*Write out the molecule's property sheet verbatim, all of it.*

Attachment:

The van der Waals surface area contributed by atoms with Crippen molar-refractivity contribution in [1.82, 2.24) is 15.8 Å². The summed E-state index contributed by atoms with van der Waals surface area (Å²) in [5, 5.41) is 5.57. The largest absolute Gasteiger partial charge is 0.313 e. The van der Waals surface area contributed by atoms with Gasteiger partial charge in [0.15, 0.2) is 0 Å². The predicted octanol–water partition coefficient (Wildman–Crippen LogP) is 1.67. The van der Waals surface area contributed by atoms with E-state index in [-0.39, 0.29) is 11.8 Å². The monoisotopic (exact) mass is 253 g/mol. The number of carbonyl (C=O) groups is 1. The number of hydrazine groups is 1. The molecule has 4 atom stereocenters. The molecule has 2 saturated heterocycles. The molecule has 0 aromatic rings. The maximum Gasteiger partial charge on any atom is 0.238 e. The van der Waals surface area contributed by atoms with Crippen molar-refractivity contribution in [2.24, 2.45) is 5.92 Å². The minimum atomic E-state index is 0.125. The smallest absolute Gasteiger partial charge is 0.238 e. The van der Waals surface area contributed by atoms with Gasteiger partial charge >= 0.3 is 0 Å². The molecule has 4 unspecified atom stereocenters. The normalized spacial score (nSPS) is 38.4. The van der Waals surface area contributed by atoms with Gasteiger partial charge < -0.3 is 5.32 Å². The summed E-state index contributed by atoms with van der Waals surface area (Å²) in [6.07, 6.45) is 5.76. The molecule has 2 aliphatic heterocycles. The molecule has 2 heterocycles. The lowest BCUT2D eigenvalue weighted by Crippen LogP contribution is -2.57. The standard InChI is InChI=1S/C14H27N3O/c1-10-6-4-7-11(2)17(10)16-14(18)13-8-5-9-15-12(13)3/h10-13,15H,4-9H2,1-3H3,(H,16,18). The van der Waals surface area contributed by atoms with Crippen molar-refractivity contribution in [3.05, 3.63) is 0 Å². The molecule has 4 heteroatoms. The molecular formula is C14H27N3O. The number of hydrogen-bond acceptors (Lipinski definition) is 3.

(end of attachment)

The van der Waals surface area contributed by atoms with Crippen molar-refractivity contribution in [1.82, 2.24) is 15.8 Å². The summed E-state index contributed by atoms with van der Waals surface area (Å²) in [5, 5.41) is 5.57. The largest absolute Gasteiger partial charge is 0.313 e. The van der Waals surface area contributed by atoms with Gasteiger partial charge in [0.15, 0.2) is 0 Å². The predicted octanol–water partition coefficient (Wildman–Crippen LogP) is 1.67. The van der Waals surface area contributed by atoms with E-state index in [-0.39, 0.29) is 11.8 Å². The monoisotopic (exact) mass is 253 g/mol. The number of carbonyl (C=O) groups is 1. The number of hydrazine groups is 1. The molecule has 4 atom stereocenters. The molecule has 2 saturated heterocycles. The molecule has 0 aromatic rings. The maximum Gasteiger partial charge on any atom is 0.238 e. The van der Waals surface area contributed by atoms with Crippen molar-refractivity contribution in [2.24, 2.45) is 5.92 Å². The minimum atomic E-state index is 0.125. The smallest absolute Gasteiger partial charge is 0.238 e. The van der Waals surface area contributed by atoms with Gasteiger partial charge >= 0.3 is 0 Å². The molecule has 4 unspecified atom stereocenters. The normalized spacial score (nSPS) is 38.4. The van der Waals surface area contributed by atoms with Gasteiger partial charge < -0.3 is 5.32 Å². The summed E-state index contributed by atoms with van der Waals surface area (Å²) in [6.07, 6.45) is 5.76. The molecule has 2 aliphatic heterocycles. The molecule has 2 heterocycles. The lowest BCUT2D eigenvalue weighted by Crippen LogP contribution is -2.57. The standard InChI is InChI=1S/C14H27N3O/c1-10-6-4-7-11(2)17(10)16-14(18)13-8-5-9-15-12(13)3/h10-13,15H,4-9H2,1-3H3,(H,16,18). The van der Waals surface area contributed by atoms with Crippen molar-refractivity contribution in [3.05, 3.63) is 0 Å². The molecule has 4 heteroatoms. The molecular formula is C14H27N3O. The number of hydrogen-bond acceptors (Lipinski definition) is 3.